kendrick-lamar-damnFollowing modern classics “good kid, m.A.A.d city” and “To Pimp a Butterfly,” Kendrick Lamar has returned with another challenging and intense album. “DAMN.” is a concept album: on the intro, which sounds like the beginning of a 70s blaxploitation movie, he dies. The rest of the record details him surveying his life, what he did right and what he did wrong. Throughout, Kendrick struggles with his relationship with God and the seduction of fame and materiality that puts it in jeopardy.

The entire album is a battle between what Kendrick calls “wickedness or weakness,” essentially vice or virtue. Songs with titles relating to deadly sins (“PRIDE.,” “LUST.”) are pinned up against song titles relating to holy virtues (“LOYALTY.,” “HUMBLE.,” “LOVE.”). Kendrick talks about his connection with God, or, at times, lack thereof. “Ain’t nobody prayin’ for me” he repeats throughout the album. It is full of introspective epiphanies. “It was always me vs. the world/Until I found it’s me vs. me,” a voice sings on “Duckworth,” the final track, titled after his real last name.

It’s difficult to talk about “DAMN.” without comparing it to “TPAB” because the former seems like a reaction to the public’s reaction of the latter. The album is very rap-centric. This may disappoint the hipsters enamored by the exuberant funk on “TPAB.”

If “TPAB” was the righteous optimism under the Obama administration that a post-race revolution was achievable, then “DAMN.” is the stark slap of reality brought by Trump that these deeply-ingrained societal hierarchies still exist and likely aren’t going anywhere soon.

On “GKMC” and “TPAB” Kendrick was heralding the greatness of music in the past, classic west coast hip hop and jazz respectively. On “DAMN.” he is paving the way for the future. The sound has been described as dystopian pop. The chords lack romantic warmth. The drums are either groggy or piercing, no in between. On songs like “DNA,” Kendrick sounds pissed and it’s awesome. It seems like he is drifting away from hope and devolving into chaos.

The songs are fractured in a postmodern sort of way. The album lacks a consistent rhythm. He wants to prevent listeners from getting swept up in the groove. Many of the album’s themes and questions remain unresolved, leaving the listener to make up his or her mind.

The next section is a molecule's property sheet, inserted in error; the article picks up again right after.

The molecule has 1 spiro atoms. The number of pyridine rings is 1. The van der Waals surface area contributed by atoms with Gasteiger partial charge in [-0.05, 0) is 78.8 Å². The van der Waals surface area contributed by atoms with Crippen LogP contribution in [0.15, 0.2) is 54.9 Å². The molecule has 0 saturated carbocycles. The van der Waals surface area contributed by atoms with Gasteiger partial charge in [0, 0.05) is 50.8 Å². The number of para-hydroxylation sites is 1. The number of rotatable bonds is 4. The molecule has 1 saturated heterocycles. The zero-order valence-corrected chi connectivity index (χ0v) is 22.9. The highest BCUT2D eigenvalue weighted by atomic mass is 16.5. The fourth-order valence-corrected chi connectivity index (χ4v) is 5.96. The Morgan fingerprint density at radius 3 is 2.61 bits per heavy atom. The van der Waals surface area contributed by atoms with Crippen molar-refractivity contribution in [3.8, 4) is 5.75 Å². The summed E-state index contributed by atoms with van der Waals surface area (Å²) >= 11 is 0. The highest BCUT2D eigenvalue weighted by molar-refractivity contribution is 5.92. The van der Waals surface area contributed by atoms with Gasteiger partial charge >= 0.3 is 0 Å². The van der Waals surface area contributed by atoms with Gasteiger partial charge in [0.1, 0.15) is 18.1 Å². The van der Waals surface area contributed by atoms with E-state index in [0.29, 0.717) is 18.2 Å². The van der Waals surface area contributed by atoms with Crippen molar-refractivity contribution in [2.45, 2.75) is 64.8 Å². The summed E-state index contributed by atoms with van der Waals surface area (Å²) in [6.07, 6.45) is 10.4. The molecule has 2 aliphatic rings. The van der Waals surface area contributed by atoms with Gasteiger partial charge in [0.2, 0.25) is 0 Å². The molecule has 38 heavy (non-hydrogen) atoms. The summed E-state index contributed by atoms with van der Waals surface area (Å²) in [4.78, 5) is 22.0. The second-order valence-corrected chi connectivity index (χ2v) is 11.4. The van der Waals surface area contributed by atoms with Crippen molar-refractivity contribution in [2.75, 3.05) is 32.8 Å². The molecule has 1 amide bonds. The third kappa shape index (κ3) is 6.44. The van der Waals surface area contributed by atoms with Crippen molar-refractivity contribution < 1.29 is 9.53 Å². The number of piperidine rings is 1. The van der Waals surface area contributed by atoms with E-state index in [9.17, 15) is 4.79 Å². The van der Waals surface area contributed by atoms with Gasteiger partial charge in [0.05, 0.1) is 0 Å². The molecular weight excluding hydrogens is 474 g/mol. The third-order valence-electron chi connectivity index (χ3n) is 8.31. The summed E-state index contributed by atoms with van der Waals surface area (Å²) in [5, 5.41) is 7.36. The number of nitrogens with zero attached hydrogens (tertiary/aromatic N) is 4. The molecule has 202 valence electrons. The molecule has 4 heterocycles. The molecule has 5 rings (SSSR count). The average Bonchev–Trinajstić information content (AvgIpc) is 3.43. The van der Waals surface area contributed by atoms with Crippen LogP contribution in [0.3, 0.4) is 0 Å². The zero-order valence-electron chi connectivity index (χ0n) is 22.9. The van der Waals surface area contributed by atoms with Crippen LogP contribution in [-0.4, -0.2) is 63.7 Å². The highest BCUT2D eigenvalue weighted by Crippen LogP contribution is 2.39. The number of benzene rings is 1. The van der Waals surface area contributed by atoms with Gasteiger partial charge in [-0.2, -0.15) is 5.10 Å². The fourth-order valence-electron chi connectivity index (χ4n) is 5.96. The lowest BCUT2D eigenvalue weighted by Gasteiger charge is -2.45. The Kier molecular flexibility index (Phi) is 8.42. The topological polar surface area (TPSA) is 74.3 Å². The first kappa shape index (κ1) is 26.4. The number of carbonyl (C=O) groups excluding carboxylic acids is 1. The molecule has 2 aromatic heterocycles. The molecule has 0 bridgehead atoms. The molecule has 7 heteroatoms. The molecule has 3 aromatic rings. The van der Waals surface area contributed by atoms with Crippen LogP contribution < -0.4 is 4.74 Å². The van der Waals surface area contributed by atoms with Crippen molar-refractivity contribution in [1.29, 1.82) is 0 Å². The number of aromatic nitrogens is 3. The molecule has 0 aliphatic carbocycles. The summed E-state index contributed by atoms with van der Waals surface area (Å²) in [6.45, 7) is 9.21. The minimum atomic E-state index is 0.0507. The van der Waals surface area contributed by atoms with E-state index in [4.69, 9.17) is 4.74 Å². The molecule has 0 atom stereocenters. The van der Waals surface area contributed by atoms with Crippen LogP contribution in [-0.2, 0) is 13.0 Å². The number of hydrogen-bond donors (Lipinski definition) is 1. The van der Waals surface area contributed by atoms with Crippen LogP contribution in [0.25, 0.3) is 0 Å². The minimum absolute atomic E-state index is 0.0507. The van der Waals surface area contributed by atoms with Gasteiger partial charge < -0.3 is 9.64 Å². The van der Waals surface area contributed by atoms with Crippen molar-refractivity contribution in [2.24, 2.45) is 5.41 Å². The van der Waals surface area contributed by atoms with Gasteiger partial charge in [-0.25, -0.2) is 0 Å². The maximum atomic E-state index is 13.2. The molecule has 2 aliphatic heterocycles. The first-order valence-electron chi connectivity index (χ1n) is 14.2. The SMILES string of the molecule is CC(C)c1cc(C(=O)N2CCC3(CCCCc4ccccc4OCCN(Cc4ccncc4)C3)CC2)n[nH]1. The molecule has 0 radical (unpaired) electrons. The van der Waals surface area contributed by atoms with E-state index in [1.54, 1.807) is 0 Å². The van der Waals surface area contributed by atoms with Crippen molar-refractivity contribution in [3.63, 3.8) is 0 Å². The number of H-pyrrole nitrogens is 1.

He is so far ahead of any other popular rapper in terms of rhyme structures, wordplay, lyrical depth and poetic imagery. Multiple different ideas, points of view and characters battle with one another. He tells vivid stories, like one of apathy and sex on “LUST.”

Kendrick uses his features to their fullest. While most rappers would hire Rihanna to sing a generic hook, “LOYALTY.” has her rapping along with him and she lays down some dope bars. “XXX.” features U2 (yes, that U2). After two and a half belligerently experimental minutes of visceral beats painting pictures of graphic violence, Bono serenades over ethereal piano.

While the album is mostly personal, Kendrick can’t help but comment on the current political landscape. “We all woke up, tryna tune to the daily news/Lookin’ for confirmation, hopin’ election wasn’t true,” he says on “LUST.” Several times he calls out Fox News for taking the lyrics from his song “Alright” out of context for their own sensationalization. He even samples Geraldo Rivera saying “Hip-hop has done more damage to young African Americans in recent years than racism.” “Fox news wanna use my name for percentage,” he says on “YAH.”

Kendrick is proof that great music is still released. I keep waiting for him to disappoint, but he hasn’t. He purposely switches up his styles and themes enough each time that it’s impossible to compare his work. The only thing to do is sit back in awe and appreciate a true genius. At this point, he can’t lose. With “DAMN.” he solidifies himself as the most important artist of our generation.